Too many Dave stories to mention, and they all involve public nudity, ha ha. He would definitely get arrested these days. Look out for a gram post requesting stories to be shared. Dave could barely skate, but he knew all the Bradford skaters from a pub/club called Tumblers that we would frequent. He and G were unemployed, and the only way they could continue to claim dole was if they signed up to a Prince of Wales entrepreneurship scheme. They basically came up with the idea of the ‘Wisdom’ brand and that evolved into the skate shop. They were totally winging it. G bowed out in ‘97 as he’d become a father and needed more security. Lecky had a punk record sub-let, so he picked up the Wisdom partnership with Dave. They were just subsisting until they moved to Leeds. It was the right thing to do, and they were able to support some great skaters across the whole of the north.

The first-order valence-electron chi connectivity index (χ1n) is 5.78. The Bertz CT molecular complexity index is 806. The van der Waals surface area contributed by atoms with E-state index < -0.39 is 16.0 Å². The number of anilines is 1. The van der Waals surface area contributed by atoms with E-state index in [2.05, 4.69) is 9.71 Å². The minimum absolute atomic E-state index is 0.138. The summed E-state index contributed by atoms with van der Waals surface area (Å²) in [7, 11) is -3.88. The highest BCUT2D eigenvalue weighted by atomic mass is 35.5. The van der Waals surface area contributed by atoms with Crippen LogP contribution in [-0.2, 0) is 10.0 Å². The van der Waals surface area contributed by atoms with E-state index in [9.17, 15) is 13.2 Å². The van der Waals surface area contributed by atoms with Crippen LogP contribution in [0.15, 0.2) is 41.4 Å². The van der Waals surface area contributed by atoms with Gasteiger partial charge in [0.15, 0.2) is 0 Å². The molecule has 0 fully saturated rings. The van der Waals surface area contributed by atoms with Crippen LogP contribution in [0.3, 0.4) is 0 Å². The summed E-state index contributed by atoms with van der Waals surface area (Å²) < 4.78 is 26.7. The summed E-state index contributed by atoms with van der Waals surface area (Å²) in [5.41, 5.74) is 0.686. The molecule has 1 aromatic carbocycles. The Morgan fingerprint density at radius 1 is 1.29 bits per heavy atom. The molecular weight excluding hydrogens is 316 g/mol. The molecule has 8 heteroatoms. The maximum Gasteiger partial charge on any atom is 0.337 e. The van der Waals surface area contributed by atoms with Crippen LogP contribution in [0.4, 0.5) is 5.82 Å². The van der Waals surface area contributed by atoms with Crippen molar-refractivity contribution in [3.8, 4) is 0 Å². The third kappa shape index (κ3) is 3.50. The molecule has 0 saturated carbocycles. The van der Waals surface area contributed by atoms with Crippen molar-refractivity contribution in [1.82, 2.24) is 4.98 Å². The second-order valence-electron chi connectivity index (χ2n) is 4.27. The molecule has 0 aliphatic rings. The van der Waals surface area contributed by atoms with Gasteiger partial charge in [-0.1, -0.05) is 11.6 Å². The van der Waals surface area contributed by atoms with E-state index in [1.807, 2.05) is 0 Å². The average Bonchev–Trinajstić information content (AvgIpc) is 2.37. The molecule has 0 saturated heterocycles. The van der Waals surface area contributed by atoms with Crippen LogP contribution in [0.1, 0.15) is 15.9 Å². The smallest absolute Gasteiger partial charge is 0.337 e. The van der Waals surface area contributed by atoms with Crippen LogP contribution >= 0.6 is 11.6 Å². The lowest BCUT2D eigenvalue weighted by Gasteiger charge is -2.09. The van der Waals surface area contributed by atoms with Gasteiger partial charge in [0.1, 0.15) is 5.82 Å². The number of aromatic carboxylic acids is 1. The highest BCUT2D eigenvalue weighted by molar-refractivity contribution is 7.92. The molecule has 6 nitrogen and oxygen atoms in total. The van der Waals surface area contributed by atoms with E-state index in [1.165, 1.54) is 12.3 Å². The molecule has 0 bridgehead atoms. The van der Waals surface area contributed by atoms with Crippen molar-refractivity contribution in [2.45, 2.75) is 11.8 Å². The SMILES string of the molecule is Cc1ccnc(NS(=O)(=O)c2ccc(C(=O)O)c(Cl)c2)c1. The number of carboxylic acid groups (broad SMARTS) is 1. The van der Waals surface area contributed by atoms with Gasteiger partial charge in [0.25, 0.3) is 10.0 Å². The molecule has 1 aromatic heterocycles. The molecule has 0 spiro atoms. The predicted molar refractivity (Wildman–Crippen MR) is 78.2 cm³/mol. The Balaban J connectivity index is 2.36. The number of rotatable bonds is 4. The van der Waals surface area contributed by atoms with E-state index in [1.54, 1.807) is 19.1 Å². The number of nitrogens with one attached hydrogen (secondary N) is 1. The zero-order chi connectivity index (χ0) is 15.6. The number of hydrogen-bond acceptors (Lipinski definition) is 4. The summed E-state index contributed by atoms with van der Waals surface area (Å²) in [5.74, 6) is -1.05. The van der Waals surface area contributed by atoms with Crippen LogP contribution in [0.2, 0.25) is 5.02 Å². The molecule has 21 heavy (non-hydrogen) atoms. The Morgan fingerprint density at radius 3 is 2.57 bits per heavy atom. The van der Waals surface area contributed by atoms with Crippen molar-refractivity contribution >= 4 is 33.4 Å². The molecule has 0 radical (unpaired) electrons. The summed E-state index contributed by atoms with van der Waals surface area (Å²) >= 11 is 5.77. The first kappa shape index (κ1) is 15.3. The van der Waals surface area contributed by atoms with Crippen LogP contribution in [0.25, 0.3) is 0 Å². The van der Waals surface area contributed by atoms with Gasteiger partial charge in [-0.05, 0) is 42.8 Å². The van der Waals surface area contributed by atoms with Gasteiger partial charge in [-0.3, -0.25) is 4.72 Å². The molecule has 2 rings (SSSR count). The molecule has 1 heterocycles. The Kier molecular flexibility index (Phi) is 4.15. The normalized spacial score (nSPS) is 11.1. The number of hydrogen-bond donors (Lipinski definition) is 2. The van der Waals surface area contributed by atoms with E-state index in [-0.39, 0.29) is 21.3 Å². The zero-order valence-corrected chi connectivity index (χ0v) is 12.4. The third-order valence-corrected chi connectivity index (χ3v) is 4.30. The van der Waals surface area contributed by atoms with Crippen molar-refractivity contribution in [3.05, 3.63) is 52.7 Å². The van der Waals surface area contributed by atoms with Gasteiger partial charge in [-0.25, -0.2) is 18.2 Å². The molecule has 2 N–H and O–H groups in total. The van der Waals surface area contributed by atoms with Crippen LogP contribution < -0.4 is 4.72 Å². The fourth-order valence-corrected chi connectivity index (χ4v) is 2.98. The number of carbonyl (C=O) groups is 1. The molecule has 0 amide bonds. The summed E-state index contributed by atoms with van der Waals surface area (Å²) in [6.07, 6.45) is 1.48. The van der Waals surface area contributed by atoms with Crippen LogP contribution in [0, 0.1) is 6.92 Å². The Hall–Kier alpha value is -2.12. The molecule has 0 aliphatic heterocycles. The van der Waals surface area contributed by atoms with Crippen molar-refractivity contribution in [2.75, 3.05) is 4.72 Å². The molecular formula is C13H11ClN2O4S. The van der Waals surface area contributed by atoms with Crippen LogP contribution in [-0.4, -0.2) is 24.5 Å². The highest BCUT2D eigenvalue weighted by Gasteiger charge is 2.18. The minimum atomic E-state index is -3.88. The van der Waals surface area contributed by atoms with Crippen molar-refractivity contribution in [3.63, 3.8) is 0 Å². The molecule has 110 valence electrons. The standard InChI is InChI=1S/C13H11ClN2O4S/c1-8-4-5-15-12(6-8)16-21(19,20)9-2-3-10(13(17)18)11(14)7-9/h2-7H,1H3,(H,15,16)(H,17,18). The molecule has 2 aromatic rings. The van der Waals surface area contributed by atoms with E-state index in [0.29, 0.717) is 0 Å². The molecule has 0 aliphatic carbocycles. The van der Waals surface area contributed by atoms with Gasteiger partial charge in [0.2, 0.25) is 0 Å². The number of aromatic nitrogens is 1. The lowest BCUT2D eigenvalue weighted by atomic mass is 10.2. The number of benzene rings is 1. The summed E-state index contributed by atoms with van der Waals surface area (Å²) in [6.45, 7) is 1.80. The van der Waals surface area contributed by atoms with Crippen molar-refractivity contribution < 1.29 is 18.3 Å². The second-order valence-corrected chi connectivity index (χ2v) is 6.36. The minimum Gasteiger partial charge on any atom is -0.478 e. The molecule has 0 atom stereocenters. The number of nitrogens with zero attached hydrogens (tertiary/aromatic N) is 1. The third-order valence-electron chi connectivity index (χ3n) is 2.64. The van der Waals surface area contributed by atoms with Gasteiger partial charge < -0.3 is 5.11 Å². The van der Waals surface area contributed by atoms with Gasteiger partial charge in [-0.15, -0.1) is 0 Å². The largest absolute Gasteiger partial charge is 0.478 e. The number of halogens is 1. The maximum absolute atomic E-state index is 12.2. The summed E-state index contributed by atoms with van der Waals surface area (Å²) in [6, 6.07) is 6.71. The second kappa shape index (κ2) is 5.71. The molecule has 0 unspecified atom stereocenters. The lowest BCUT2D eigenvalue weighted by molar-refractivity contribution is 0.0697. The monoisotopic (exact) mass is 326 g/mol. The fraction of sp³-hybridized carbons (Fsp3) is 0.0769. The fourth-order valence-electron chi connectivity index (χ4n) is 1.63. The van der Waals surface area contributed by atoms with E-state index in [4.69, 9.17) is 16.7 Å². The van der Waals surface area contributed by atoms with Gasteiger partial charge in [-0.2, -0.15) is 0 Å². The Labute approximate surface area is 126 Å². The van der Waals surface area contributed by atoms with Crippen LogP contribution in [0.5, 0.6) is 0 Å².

I was going to finish up with a 'top three things witnessed at T&A banks' question here, but realised we haven’t mentioned Snoz yet - I feel like his contribution to the scene can't be underestimated and, looking at The Ripped and the pool that used to be in The Works, his creations are still way ahead of the curve in terms of wooden skatepark construction. I can imagine a fair bit of excitement trying to figure out what mental obstacles he was going to build next?
Snoz was almost like the Yorkshire ‘Animal Chin’ for much of the 90s, an enigma. You’d hear about him but not see him for months, years even. The stories seemed outlandish, like cycling all the way to Germany for the Munster comp on his mum’s bike and then cycling from Germany to Portugal. He built most of Rehab Skatepark in Wakefield of course, which was so important for the UK scene - second only to Radlands. He did quite a few parks across the north and you knew they would be rad. There was a great mini in Heysham, Lancashire which was so creative. According to Phil Proctor he just ripped up their plans and did his own thing. The owner of the park and hired joiners were livid, they didn’t realise who they were working with. A mad genius, Mad Snoz!